• To assign detection rankings, identify the process or product-related controls in place for each failure mode and then assign a detection ranking to each control. Detection rankings evaluate the current process controls in place.
  • A control can relate to the failure mode itself, the cause (or mechanism) of failure, or the effects of a failure mode.

To make evaluating controls even more complex, controls can either prevent a failure mode or cause from occurring or detect a failure mode, cause of failure, or effect of failure after it has occurred.

What are failure modes and effect analysis?
What are failure modes and effect analysis?

Calculate the Risk Priority Number (RPN)

  • The RPN is the Risk Priority Number. The RPN gives us a relative risk ranking. The higher the RPN, the higher the potential risk.
  • The RPN is calculated by multiplying the three rankings together. Multiply the Severity ranking times the Occurrence ranking times the Detection ranking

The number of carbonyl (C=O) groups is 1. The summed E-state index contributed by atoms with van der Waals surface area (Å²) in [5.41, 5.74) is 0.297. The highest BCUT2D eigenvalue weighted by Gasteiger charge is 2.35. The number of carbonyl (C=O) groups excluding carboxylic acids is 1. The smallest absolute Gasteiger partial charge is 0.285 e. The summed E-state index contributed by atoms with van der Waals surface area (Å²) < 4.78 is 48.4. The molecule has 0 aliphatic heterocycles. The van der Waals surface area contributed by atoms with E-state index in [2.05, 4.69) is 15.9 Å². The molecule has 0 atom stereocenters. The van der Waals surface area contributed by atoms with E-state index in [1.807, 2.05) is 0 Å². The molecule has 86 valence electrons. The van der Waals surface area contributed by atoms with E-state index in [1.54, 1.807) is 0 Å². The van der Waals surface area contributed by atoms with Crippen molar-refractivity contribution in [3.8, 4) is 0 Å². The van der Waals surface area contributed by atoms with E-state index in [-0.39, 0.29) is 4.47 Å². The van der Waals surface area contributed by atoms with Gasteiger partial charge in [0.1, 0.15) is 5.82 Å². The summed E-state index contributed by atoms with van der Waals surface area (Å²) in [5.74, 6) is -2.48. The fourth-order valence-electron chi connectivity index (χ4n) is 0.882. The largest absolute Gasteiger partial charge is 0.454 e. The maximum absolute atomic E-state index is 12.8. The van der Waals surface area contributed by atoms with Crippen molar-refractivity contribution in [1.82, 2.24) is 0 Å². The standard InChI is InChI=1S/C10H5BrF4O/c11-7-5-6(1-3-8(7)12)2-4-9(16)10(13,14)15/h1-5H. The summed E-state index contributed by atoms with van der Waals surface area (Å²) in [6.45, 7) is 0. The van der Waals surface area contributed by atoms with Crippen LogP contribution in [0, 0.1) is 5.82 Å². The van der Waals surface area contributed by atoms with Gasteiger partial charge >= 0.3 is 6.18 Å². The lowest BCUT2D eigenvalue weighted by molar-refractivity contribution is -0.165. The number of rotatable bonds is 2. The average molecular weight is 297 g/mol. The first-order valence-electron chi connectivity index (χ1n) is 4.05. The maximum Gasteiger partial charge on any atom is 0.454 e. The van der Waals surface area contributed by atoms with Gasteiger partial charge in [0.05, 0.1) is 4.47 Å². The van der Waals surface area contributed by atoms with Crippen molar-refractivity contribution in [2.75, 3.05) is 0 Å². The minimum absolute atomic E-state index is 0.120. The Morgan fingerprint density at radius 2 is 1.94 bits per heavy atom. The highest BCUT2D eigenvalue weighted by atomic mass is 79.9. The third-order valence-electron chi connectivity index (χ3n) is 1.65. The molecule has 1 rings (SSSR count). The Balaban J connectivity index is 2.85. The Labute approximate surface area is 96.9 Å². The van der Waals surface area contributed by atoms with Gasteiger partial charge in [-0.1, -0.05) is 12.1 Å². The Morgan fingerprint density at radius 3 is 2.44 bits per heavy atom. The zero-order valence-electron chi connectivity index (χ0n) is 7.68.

• Calculate the RPN for each failure mode and effect

Prioritize the Risks by Sorting the RPN from Highest Score to Lowest Score. This will help the team determine the most critical inputs and the causes of their failure.

What are failure modes and effect analysis?
What are failure modes and effect analysis?

Develop Action Plan

  • Acting means reducing the RPN. You can reduce the RPN by lowering any of the three rankings (severity, occurrence, or detection) individually or in combination with one another.
What are failure modes and effect analysis?
What are failure modes and effect analysis?

Who is Responsible

  • This is an especially crucial step in Acting!
  • Be sure to include the person(s) responsible and the deadline
What is FMEA?
What is FMEA?

Action Plan

  • The Action Plan specifies the steps to implement the solution, assigns who will complete them, and sets deadlines for their completion.
  • Most Action Plans identified during a PFMEA will be of the simple “who, what, & when” category.
  • Identify who is responsible for specific actions and set target completion dates.
What is FMEA?
What is FMEA?

Recalculate the Resulting RPN